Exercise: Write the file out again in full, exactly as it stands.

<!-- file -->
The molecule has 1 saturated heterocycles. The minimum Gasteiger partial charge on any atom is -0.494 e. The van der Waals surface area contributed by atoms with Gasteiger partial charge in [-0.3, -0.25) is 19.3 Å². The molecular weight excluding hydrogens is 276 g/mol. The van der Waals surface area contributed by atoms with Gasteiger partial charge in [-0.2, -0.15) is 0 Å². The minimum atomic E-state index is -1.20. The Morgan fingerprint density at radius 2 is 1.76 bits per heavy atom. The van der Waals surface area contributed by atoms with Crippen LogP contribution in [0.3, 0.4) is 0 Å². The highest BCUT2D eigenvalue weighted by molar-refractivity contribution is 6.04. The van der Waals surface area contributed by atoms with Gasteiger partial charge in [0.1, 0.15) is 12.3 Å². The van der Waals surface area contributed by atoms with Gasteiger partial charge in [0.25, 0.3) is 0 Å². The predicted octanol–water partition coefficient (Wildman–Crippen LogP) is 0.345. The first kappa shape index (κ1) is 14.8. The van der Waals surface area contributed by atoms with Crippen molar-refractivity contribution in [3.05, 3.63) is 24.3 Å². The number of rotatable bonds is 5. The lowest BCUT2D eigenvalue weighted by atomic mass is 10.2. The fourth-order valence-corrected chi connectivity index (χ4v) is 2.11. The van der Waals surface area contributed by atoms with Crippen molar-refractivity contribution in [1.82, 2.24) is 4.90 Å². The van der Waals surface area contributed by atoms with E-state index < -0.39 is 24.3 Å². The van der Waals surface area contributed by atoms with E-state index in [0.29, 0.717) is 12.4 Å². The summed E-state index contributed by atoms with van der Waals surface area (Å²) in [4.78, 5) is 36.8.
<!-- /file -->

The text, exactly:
The molecule has 1 saturated heterocycles. The minimum Gasteiger partial charge on any atom is -0.494 e. The van der Waals surface area contributed by atoms with Gasteiger partial charge in [-0.3, -0.25) is 19.3 Å². The molecular weight excluding hydrogens is 276 g/mol. The van der Waals surface area contributed by atoms with Gasteiger partial charge in [-0.2, -0.15) is 0 Å². The minimum atomic E-state index is -1.20. The Morgan fingerprint density at radius 2 is 1.76 bits per heavy atom. The van der Waals surface area contributed by atoms with Crippen LogP contribution in [0.3, 0.4) is 0 Å². The highest BCUT2D eigenvalue weighted by molar-refractivity contribution is 6.04. The van der Waals surface area contributed by atoms with Gasteiger partial charge in [0.1, 0.15) is 12.3 Å². The van der Waals surface area contributed by atoms with Gasteiger partial charge in [0.25, 0.3) is 0 Å². The predicted octanol–water partition coefficient (Wildman–Crippen LogP) is 0.345. The first kappa shape index (κ1) is 14.8. The van der Waals surface area contributed by atoms with Crippen molar-refractivity contribution in [3.05, 3.63) is 24.3 Å². The number of rotatable bonds is 5. The lowest BCUT2D eigenvalue weighted by atomic mass is 10.2. The fourth-order valence-corrected chi connectivity index (χ4v) is 2.11. The van der Waals surface area contributed by atoms with Crippen molar-refractivity contribution in [1.82, 2.24) is 4.90 Å². The van der Waals surface area contributed by atoms with E-state index < -0.39 is 24.3 Å². The van der Waals surface area contributed by atoms with E-state index in [0.29, 0.717) is 12.4 Å². The summed E-state index contributed by atoms with van der Waals surface area (Å²) in [4.78, 5) is 36.8.